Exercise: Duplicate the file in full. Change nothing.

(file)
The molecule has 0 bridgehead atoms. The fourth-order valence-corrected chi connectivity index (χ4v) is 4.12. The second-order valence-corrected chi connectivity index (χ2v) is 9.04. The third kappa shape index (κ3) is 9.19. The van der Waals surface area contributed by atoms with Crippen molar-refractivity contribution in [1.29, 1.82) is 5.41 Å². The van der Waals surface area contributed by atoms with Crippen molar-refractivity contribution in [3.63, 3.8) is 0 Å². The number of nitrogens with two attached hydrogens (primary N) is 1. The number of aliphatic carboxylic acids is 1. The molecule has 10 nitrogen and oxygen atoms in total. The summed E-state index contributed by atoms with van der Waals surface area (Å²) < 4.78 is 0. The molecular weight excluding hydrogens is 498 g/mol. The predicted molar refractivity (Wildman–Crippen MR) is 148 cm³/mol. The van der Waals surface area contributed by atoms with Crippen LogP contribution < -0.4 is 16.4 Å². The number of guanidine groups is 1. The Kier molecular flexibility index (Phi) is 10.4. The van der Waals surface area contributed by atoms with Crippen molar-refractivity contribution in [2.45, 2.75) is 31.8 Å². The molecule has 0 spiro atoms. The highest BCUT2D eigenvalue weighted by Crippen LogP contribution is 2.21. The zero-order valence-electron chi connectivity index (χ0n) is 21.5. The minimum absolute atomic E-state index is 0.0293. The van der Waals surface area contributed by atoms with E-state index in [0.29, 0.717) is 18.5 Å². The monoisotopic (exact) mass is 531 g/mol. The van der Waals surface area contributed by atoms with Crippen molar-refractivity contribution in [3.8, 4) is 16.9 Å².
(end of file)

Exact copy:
The molecule has 0 bridgehead atoms. The fourth-order valence-corrected chi connectivity index (χ4v) is 4.12. The second-order valence-corrected chi connectivity index (χ2v) is 9.04. The third kappa shape index (κ3) is 9.19. The van der Waals surface area contributed by atoms with Crippen molar-refractivity contribution in [1.29, 1.82) is 5.41 Å². The van der Waals surface area contributed by atoms with Crippen molar-refractivity contribution in [3.63, 3.8) is 0 Å². The number of nitrogens with two attached hydrogens (primary N) is 1. The number of aliphatic carboxylic acids is 1. The molecule has 10 nitrogen and oxygen atoms in total. The summed E-state index contributed by atoms with van der Waals surface area (Å²) < 4.78 is 0. The molecular weight excluding hydrogens is 498 g/mol. The predicted molar refractivity (Wildman–Crippen MR) is 148 cm³/mol. The van der Waals surface area contributed by atoms with Crippen LogP contribution < -0.4 is 16.4 Å². The number of guanidine groups is 1. The Kier molecular flexibility index (Phi) is 10.4. The van der Waals surface area contributed by atoms with Crippen molar-refractivity contribution in [2.45, 2.75) is 31.8 Å². The molecule has 0 spiro atoms. The highest BCUT2D eigenvalue weighted by Crippen LogP contribution is 2.21. The zero-order valence-electron chi connectivity index (χ0n) is 21.5. The minimum absolute atomic E-state index is 0.0293. The van der Waals surface area contributed by atoms with E-state index in [0.29, 0.717) is 18.5 Å². The monoisotopic (exact) mass is 531 g/mol. The van der Waals surface area contributed by atoms with Crippen molar-refractivity contribution in [3.8, 4) is 16.9 Å².